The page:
Following DAESH's terror attacks in Ankara, the latest car bombing in the city now organized by the PKK is proof of Turkey's solidarity in the fight against terror
It is not the biggest city in Turkey, It is not the prettiest and it is not one of the oldest. It does not have any real historic tradition and it was not a strategic place in Ottoman times.
It has been the capital city of the Republic of Turkey since its inception. It is the symbol of our social contract, regime and livelihood. It remains at the center of Turkish politics. It hosts the "sacred" reference of the Republic of Turkey, Mustafa Kemal Atatürk's mausoleum, together with all the highest level administration centers.
The administration and the young Republic's intelligentsia have tried to give Ankara much-needed social and political relief. Songs have been composed: "Ankara, beautiful Ankara/ All with heavy hearts want to see you/ All in need expects help from you."
Ankara today remains our honor as the heart of the Republic that was established on the ruins of a centuries-old empire. Ankara is our reference and it remains our essence as citizens of the Republic, whatever our political ideas might be.
First in October and second in February, two incredibly deadly terror attacks were perpetrated in Ankara. Together they caused the deaths of 150 people, mostly civilians. They took place in very important centers of the capital city. One was just in front of the main train station, the other in one of the most strategic parts of the city, at the crossroads of military high command buildings.
On Sunday evening, a third and very deadly terror attack happened in one of the most frequented places of the city. Güvenpark and Kızılay Square are like Piccadilly Circus in London or Place Saint Michel in Paris. This time, the attack did not target any political manifestation or any government building. This was carried out in front of much frequented bus stops on a Sunday evening to kill as many people as possible.
It is very hard to find correct terms to define one's indignation and anger. In a matter of six months there have been three deadly terror attacks in the heart of Turkey. All three attacks have been perpetrated by suicide bombers. All three of them were carefully prepared and put into effect without the security forces being able to prevent them at any stage.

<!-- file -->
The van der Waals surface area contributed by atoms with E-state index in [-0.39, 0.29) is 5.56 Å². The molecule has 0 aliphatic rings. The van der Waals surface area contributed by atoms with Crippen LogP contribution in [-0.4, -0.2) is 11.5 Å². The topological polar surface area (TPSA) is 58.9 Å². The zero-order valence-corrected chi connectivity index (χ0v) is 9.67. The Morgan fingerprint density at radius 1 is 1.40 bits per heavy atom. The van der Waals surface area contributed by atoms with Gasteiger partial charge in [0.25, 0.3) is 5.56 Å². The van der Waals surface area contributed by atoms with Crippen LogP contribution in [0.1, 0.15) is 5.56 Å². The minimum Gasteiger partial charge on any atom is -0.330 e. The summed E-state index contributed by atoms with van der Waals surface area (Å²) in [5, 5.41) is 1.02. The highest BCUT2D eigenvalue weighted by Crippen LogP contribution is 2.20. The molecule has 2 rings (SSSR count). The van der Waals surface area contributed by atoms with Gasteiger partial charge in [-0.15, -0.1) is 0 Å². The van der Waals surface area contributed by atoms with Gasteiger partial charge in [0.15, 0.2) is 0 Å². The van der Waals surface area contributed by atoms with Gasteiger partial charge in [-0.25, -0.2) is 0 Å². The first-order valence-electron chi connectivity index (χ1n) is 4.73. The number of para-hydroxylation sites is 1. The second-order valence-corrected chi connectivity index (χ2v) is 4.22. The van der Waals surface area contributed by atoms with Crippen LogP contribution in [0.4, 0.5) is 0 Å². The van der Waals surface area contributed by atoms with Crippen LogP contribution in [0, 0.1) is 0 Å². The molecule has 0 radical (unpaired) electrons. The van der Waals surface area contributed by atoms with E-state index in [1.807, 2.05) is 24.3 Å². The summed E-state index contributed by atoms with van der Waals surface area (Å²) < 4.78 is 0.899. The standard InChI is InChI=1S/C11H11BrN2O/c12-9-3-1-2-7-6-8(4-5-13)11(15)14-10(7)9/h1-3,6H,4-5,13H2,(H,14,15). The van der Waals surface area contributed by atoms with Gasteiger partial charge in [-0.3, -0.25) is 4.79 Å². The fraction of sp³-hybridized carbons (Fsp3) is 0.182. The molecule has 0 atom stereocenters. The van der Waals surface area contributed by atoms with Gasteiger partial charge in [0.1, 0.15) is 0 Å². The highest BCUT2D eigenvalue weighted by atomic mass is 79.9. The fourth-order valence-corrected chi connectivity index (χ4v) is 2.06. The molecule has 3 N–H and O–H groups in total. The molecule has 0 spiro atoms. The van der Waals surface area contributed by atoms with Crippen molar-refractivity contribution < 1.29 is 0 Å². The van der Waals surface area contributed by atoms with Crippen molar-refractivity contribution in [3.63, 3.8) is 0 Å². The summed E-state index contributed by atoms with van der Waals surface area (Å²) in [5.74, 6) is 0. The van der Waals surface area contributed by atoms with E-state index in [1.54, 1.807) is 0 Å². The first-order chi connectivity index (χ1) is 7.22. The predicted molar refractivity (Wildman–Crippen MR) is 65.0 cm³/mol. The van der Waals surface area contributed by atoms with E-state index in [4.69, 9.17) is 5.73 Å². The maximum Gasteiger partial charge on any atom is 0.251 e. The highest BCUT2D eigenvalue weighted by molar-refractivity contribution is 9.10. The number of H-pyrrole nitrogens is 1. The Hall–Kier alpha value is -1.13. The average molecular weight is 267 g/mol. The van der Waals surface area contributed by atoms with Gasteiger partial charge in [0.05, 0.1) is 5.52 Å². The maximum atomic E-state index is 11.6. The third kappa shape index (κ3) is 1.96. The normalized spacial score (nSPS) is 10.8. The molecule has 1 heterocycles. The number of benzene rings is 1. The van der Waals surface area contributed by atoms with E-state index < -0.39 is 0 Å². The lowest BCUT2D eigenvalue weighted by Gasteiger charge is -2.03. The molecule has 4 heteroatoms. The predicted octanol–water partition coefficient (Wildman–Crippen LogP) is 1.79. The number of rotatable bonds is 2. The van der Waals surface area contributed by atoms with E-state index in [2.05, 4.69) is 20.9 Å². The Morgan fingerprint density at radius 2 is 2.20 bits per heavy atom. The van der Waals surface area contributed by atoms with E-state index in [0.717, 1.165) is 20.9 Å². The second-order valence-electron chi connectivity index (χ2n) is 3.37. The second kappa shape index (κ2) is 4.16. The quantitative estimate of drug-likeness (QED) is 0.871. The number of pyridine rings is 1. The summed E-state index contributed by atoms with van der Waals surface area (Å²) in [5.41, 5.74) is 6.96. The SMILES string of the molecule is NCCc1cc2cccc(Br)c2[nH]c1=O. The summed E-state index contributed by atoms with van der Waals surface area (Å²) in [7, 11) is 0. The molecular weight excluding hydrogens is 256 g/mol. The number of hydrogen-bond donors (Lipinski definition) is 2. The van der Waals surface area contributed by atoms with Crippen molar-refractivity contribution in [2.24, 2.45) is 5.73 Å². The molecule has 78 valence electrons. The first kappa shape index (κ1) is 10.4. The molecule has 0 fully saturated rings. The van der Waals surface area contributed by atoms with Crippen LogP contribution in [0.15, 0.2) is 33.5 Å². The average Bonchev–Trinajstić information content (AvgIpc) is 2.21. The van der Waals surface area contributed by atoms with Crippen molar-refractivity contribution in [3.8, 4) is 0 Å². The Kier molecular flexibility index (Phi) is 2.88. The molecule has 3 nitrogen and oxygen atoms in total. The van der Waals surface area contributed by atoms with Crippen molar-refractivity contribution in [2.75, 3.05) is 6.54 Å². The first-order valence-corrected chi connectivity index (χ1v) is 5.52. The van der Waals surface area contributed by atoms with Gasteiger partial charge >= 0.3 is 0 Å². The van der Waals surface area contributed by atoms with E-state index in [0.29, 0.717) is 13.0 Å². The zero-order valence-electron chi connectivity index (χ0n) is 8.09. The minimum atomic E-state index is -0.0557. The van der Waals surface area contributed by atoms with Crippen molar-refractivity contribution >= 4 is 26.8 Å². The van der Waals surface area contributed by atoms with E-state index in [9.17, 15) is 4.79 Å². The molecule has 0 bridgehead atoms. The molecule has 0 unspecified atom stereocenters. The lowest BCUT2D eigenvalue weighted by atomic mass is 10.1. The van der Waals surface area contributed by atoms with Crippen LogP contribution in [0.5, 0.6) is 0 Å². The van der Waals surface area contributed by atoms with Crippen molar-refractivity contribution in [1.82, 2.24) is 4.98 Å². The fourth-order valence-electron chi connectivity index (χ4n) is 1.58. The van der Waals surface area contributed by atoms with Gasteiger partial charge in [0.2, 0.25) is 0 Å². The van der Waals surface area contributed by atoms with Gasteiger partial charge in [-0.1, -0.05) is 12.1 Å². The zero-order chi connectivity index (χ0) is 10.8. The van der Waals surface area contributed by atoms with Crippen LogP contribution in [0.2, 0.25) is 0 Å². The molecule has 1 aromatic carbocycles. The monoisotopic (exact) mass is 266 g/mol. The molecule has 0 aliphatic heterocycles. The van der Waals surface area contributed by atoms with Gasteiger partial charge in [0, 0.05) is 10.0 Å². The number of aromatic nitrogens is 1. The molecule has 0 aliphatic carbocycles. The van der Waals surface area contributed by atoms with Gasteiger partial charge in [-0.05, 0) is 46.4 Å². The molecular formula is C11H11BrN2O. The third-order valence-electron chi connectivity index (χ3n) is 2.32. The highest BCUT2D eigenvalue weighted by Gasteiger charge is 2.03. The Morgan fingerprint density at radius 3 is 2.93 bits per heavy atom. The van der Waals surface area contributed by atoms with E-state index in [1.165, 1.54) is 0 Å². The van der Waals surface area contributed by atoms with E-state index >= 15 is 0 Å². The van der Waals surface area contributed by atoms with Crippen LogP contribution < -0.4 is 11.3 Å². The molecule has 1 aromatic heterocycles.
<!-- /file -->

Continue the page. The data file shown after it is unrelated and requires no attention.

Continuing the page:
The first attack was not claimed by anyone, although it looked very much like DAESH's modus operandi. DAESH never claims any attack in Turkey anyway. The second attack was claimed by a lesser-known Kurdish organization whose name was not heard often until the criminal event. The assassination of more than 30 people was definitely beyond the operational capacities of any known terror organization. The third and last attack was also a suicide bombing, and though no group has yet claimed responsibility, it was perpetrated with virtually the identical method as the February bombing.
After a suicide bombing, authorities can hardly trace the perpetrators because they are blown to pieces while performing their ghastly, inhuman mission. In February, the identity of the suicide bomber was made public very quickly, but it turned out to be another person. This time, there perhaps might not be enough evidence to trace the criminals, because the blast was so powerful that there is practically no chance to find enough body parts.
Three very deadly terror attacks in six months in the heart of Ankara are too many for any government. It is worth remembering that the ruling Justice and Development Party (AK Party) came to power back in the 2003 elections mainly because the earthquake in 1999 and the financial crises in 2000 and 2001 that showed the total inefficiency and feebleness of the state administration and political parties.
The government, administration, military, security forces and state intelligence services owe a very clear and persuasive explanation to the Turkish public. Otherwise, we are heading toward very visible and deep security turmoil. Nobody can evaluate the consequences of such instability in the not-too-distant future.